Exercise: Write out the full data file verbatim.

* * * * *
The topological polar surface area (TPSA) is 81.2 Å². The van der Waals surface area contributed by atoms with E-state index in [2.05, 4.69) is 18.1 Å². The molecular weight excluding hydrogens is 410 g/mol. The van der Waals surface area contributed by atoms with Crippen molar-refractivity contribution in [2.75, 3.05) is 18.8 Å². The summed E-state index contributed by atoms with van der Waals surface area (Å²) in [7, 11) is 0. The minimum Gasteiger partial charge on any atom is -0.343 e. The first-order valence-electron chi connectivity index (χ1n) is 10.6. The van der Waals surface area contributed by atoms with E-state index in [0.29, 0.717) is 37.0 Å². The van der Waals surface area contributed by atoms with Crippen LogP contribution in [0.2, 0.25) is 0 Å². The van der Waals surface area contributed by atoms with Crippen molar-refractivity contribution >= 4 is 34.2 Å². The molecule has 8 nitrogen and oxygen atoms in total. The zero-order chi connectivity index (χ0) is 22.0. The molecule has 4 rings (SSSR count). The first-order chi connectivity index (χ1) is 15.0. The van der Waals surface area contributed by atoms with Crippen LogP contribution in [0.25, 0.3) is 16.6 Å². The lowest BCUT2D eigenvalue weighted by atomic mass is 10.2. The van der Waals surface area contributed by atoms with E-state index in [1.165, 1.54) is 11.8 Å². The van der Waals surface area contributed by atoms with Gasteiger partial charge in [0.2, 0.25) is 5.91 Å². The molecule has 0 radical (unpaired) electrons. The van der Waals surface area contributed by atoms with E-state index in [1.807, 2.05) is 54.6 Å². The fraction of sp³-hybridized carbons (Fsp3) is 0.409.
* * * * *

The topological polar surface area (TPSA) is 81.2 Å². The van der Waals surface area contributed by atoms with E-state index in [2.05, 4.69) is 18.1 Å². The molecular weight excluding hydrogens is 410 g/mol. The van der Waals surface area contributed by atoms with Crippen molar-refractivity contribution in [2.75, 3.05) is 18.8 Å². The summed E-state index contributed by atoms with van der Waals surface area (Å²) in [7, 11) is 0. The minimum Gasteiger partial charge on any atom is -0.343 e. The first-order valence-electron chi connectivity index (χ1n) is 10.6. The van der Waals surface area contributed by atoms with E-state index in [0.29, 0.717) is 37.0 Å². The van der Waals surface area contributed by atoms with Crippen LogP contribution in [0.2, 0.25) is 0 Å². The van der Waals surface area contributed by atoms with Crippen molar-refractivity contribution >= 4 is 34.2 Å². The molecule has 8 nitrogen and oxygen atoms in total. The zero-order chi connectivity index (χ0) is 22.0. The molecule has 4 rings (SSSR count). The first-order chi connectivity index (χ1) is 15.0. The van der Waals surface area contributed by atoms with Crippen LogP contribution in [0.25, 0.3) is 16.6 Å². The lowest BCUT2D eigenvalue weighted by atomic mass is 10.2. The van der Waals surface area contributed by atoms with E-state index in [1.165, 1.54) is 11.8 Å². The van der Waals surface area contributed by atoms with Gasteiger partial charge in [0.2, 0.25) is 5.91 Å². The molecule has 0 radical (unpaired) electrons. The van der Waals surface area contributed by atoms with E-state index in [1.807, 2.05) is 54.6 Å². The fraction of sp³-hybridized carbons (Fsp3) is 0.409.